A guest post by Nicole Clarke from Maryland Recovery.

Why is substance abuse common during postpartum depression?

Having a baby is a joyous occasion. But every mother knows the first weeks are full of the highest highs and the lowest lows. This roller coaster of emotion, coupled with changing hormones after delivery, can make mothers vulnerable to depression.

After pregnancy, a little sadness is normal. Some moms describe feeling gloomy in the days or weeks following a delivery, and this isn’t uncommon. Doctors call it postpartum depression.

For most moms, the “baby blues” resolve quickly. However, when depression hangs on or is severe, it can be overwhelming.

Understanding postpartum depression

Maria Griner

Even though the baby blues after delivery are common, many women are reluctant to discuss these issues. They might think they should only be happy after having a baby, but as many as 80 percent of postpartum women experience the baby blues.

When mothers feel as if they can talk about their depression, they are less likely to fall into drug or alcohol addiction. Knowing when to seek help during this fragile time is crucial.

To distinguish between the baby blues and clinical postpartum depression, consider the following symptoms:

  • A depressed mood that is present most of the time and nearly every day
  • A loss of interest in activities that were once pleasurable – a feeling that lasts most of the day
  • Insomnia (inability to sleep) or hypersomnia (sleeping too much)
  • Inability to concentrate or make decisions, including memory problems
  • Recurrent thoughts about self-injury, including suicide ideations or attempts
  • Fatigue, loss of energy, or appetite changes

Keep in mind that these changes are common after the birth of a baby, so discuss them with your doctor.

When a new mother experiences at least five of these symptoms for two weeks or more, she may need to seek counseling. These symptoms may indicate postpartum depression to a degree that significantly impedes her ability to function.

More advanced postpartum symptoms include:

  • Anger directed at the child or a partner
  • Not wanting to care for the child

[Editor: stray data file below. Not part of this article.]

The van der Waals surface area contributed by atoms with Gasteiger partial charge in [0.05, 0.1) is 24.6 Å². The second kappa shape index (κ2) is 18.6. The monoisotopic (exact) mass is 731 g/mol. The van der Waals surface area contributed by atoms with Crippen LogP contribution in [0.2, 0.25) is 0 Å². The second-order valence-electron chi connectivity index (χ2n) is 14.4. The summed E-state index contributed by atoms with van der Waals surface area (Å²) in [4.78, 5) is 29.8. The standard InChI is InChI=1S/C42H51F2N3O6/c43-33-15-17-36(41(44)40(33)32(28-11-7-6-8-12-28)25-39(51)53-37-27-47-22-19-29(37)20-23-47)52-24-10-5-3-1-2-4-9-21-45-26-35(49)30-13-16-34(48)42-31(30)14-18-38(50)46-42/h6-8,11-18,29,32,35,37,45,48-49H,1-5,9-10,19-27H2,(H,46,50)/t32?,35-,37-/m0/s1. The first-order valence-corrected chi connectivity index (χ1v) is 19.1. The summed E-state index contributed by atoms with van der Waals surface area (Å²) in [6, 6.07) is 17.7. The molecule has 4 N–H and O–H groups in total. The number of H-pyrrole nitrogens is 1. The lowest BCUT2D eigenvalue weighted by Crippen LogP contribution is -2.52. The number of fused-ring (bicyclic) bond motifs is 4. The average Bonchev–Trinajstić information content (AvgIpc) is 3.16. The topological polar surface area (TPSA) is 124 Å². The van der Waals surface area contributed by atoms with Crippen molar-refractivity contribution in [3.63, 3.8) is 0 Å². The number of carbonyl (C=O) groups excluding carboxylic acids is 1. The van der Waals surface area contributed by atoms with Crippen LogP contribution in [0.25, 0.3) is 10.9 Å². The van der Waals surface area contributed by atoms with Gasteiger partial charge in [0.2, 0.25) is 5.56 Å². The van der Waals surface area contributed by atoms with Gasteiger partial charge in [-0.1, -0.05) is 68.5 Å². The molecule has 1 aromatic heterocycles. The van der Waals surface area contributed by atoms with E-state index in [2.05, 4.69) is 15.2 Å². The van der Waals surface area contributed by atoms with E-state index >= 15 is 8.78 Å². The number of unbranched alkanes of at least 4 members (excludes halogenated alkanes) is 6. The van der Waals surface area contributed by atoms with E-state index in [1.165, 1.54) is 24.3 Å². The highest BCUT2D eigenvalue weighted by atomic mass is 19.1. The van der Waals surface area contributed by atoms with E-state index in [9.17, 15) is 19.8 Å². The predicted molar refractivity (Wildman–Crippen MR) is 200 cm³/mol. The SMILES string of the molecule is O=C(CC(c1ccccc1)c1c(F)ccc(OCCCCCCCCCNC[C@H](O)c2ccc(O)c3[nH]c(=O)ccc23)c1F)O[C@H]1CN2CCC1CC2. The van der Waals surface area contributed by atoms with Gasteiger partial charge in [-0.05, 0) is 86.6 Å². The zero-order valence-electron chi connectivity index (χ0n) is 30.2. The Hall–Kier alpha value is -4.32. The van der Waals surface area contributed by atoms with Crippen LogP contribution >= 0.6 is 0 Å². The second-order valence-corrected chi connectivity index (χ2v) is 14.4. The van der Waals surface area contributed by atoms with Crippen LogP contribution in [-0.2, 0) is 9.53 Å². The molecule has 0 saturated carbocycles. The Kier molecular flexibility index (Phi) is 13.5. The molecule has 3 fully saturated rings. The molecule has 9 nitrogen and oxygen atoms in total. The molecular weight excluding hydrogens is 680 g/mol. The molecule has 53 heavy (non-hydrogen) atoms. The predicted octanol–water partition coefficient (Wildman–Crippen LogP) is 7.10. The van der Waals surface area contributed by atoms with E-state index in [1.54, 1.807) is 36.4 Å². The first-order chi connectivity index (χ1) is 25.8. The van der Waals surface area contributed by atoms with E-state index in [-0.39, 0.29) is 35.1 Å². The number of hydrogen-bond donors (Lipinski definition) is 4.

• Resenting having a baby and/or becoming pregnant

The link between postpartum depression and substance abuse

why-substance-abuse-is-common-during-postpartum-depressionWhen your life turns upside down, when sleeping becomes a challenge and when anxiety about doing things right become too much to bear, it’s not uncommon for a mother to seek substances to control these issues. She may use them to help relax after the baby goes to sleep or to stay calm during bouts of crying. Whatever the use, this course of action can open the doors to dependency.

In addition, postpartum depression can co-occur with other mental health issues. Before pregnancy, women may have these issues under control, but postpartum depression exacerbates them to a degree where they become dependent on drugs or alcohol.

National data from the Substance Abuse and Mental Health Services Administration (SAMHSA) reveals:

  • Nearly 15 percent of women aged 15 to 44 in the postpartum period report binge drinking
  • An additional 9 percent reported past-month illicit drug use

Those numbers may sound small, but each one represents a mother and at least one child whose life depends on her.

Studies show that depressive disorders and substance use disorders exacerbate one another. While reported alcohol and illicit drug use are lower in postpartum women in relation to the general population, the reported prevalence is as high as 49 percent for mothers who are battling a mental health disorder.

Risk factors for postpartum depression and substance abuse

why-substance-abuse-is-common-during-postpartum-depressionCertain factors may increase a woman’s risk of developing postpartum depression. For example, women with a family history of psychiatric disorders may be more prone to experiencing depressive episodes, as are women with less support from family and friends. These circumstances may also contribute to the onset of a substance use disorder.

In other cases, a mother whose doctor prescribes narcotics after a difficult birth may find it difficult to stop taking her pills, or the stress of raising a young child may trigger a relapse in a mom who is recovering from a substance use disorder.

A few specific risk factors for substance abuse include:

A history of depression

If a woman suffered postpartum depression after a previous pregnancy, struggles with depression in general, was depressed during pregnancy, or if her mother had it, her risks are higher.